When I Was Weak

"It won't be easy, but we can do this."

That is what Josh told me on July 16th. With that, he kissed me goodbye. Somehow, those words sank in and I nodded. Not just a "yeah, whatever" nod, but a "you're right" nod. For what felt like the thousandth time, I let him go. The car disappeared around the long, winding driveway of my parent's house and I turned to walk into the home of my childhood. I turned to face the next seven weeks. 

Daddy embraced me when I walked in the door. I breathed deeply and knew that I had to stay focused, I had to live each day with only that day in mind. 

I spent the first few days cleaning out my old bedroom. I joked that cleaning your childhood bedroom alone in your old home, when your husband has just been deployed can't be good for your emotions.  A few days later, Daddy and I flew to Nashville to meet the rest of the family for the Fine Arts Summer Academy. FASA was exactly what I needed. The busy, sporadic living kept me occupied as I sang in the choir. Time flew straight to the glamorously, blissful performance at the Grand Ole Opry House. My beautiful sister, Kandace, clothed in a pure white, lacy gown stood at center stage to sing "Down to the River to Pray." I felt tears burn my throat at the organic, smoothness of her voice. I couldn't be jealous of her; this was too beautiful a moment to be stained by something so minuscule. 

FASA ended and time at home drug on. It was wonderful to be with my family, picking tomatoes, the remnant of blackberries and hundreds of green beans. Yet the thrill of being busy wore off. 

**I dug my toes into the dewy, late morning grass outside the fence of the garden. I pressed my cellphone tightly against my ear, pointing my head higher, hoping for better signal. I swallowed hard as I gripped the solid gate. My husband had said that same sentence again. It rang in my ears like a gong. 

"We are strong. You know we are."

But knowing and feeling are different. I was thankful that only my schizophrenic cat could see me swiping tears. When we both hung up, I couldn't decided whether I wanted to wither into the damp grass and cry or run into the house and sniff up the sobs. I began, unknowingly, to do what I often do when nothing else helps. My shaky voice began to hum the tune of "Love Lifted Me." The pitiful sound coming out brought me to a place of peace, familiarity and hope.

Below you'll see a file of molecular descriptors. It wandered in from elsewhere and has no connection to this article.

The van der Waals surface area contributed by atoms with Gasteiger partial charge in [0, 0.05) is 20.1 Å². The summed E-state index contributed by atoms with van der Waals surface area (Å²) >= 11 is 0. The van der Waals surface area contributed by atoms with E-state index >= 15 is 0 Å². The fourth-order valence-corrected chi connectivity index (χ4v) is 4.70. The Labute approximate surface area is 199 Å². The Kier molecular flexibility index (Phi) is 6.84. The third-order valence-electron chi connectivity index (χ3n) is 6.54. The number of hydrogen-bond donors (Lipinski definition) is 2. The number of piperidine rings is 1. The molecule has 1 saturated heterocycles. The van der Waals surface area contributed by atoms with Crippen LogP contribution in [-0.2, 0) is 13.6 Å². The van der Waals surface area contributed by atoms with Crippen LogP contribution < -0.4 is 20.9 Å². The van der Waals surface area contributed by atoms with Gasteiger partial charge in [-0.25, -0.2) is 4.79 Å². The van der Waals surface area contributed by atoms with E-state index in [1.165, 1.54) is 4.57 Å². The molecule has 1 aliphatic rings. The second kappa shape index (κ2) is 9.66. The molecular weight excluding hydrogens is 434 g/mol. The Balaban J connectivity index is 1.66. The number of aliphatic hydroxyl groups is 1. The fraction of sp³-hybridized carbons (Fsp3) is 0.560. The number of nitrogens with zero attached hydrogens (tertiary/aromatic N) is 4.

When nothing else could help, love lifted me!

I let the last words drip off of my tongue like honey, and they were just as sweet. Nothing except for the pure nature surrounding me and God could see the innermost toil of my heart. The heart of a young wife, a big sister, an oldest daughter. A girl of a mere 19-years-old striving to remember that this is not her home - the earth isn't even her home. 

Twisting my wedding band on my finger, I lifted my face to the blue sky and remembered that though I was only a speck on the foothills of the rolling mountains - only a single person in a world of billions; I was a precious gem in the hands of the King. I was bought at a great price. He gently promised never to let me go. His words were as soft at the wind through the tall oaks, yet, as solid as steel. 

"I am strong, dear child. You know I am."**

Finding a new strength in God made things easier, but Satan must have seen my faith and allowed the evil forces to throw me a few curve balls. My strength wained a few times. People looked into my face when they felt like talking about the deployment and snapped, "You married it! Get over it!" I swallowed hard and kept many of my feelings to myself, offering information only when asked. Things got hard. Josh worked often and we would video chat when we could. The last few weeks, my countdown seemed to slow to a slug's pace. I got easily irritated and Josh was stressed. We caught ourselves arguing too easily, so with only a little ways left to go, we said it again, "We are strong." We focused on forgiveness and love and the days passed.